By Brad Thomason, CPA
Many of yesterday’s financial headlines were built on a basic framework that went something like this: Fed Chairman Powell Makes Positive Comments and Dow Surges More Than 700 Points.
I find headlines of this type to be troublesome, understandable and amusing all at the same time.
At the level of factual accuracy, you can’t fault it. Yet that’s not the whole story. It would be equally accurate, as a matter of fact, if the headline had been Brad Thomason Pours Cup of Coffee, Then Dow Surges by More Than 700 Points.
Now, I’m not suggesting that my morning beverage routine moves markets, nor am I discounting the opposite with respect to the chairman of the Federal Reserve. Merely pointing out that such simple statements, even if technically correct, don’t ever tell the full story, and often imply a level of causation that is simply not there. The following paragraph will represent a more nuanced example of what the headline should have said, if more complete assessment had been the goal.
The Fed chairman made some comments this morning which market participants received favorably. This set the initial tone for several hours of trading activity in which prices rose and stayed there. Also on the minds’ of traders, a new jobs report which showed better than expected results. That all said, today’s rally follows a down day yesterday, and it was reasonable to expect some snap back in today’s session irrespective of new news. Finally, the overall behavior of the market today was essentially the same as it has been for the last three week, with prices rambling around in spirited fashion between the 22,000 and 23,500 levels on the Dow. In terms of changes to the established ranges, nothing really happened.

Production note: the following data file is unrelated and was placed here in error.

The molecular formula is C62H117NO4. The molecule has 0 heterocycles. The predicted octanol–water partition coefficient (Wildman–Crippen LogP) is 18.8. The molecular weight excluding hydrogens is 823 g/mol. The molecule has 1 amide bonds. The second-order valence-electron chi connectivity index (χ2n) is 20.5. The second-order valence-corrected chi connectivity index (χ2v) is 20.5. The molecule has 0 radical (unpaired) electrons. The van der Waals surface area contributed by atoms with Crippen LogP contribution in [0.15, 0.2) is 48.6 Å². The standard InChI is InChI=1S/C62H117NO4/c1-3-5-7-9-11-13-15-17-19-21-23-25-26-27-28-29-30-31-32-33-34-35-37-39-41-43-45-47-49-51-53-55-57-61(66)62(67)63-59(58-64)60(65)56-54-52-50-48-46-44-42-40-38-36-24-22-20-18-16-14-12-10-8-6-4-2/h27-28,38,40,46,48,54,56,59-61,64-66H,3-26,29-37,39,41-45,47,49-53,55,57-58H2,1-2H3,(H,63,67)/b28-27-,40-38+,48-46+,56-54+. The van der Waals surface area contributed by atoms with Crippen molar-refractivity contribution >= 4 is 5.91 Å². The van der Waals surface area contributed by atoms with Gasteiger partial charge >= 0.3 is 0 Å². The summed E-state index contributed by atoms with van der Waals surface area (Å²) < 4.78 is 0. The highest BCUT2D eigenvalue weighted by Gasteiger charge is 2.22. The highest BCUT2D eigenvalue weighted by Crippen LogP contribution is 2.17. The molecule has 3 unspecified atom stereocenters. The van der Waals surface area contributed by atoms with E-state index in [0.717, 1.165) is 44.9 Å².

The reason that my paragraph would never be workable as a headline is obvious. But it highlights the inherent flaw in news distributed by way of headline. Because headlines have to be short and clean and simple, they inadvertently give the impressions sometimes that A caused B, end of story.
Compounding the problem, when you hear TV and radio folks talk about it later in the day and they are asked what happened, they usually lead with a repeating of the headline. Instead of clearing up the confusion, they reinforce it.
Unless you are really on your toes you can get lulled into forgetting all of this, with the effect that you come to accept that a single data point was directly responsible for an entire day of trading activity. It wasn’t. But less informed consumers of news don’t realize that and come away with an incorrect understanding of how markets work. And like I said, even those of us who do know better can forget.
Jerome Powell did not reach the end of his comments and the Dow was 700 points higher in the next minute. Yet the basic headline sort of implied that’s what happened.
Anyway, you get the point. Just do yourself a favor anytime you are reading headlines about what caused the day’s market result: remember that you get the point.
Next time, I’ll discuss two other aspects of the news which are worth remembering.
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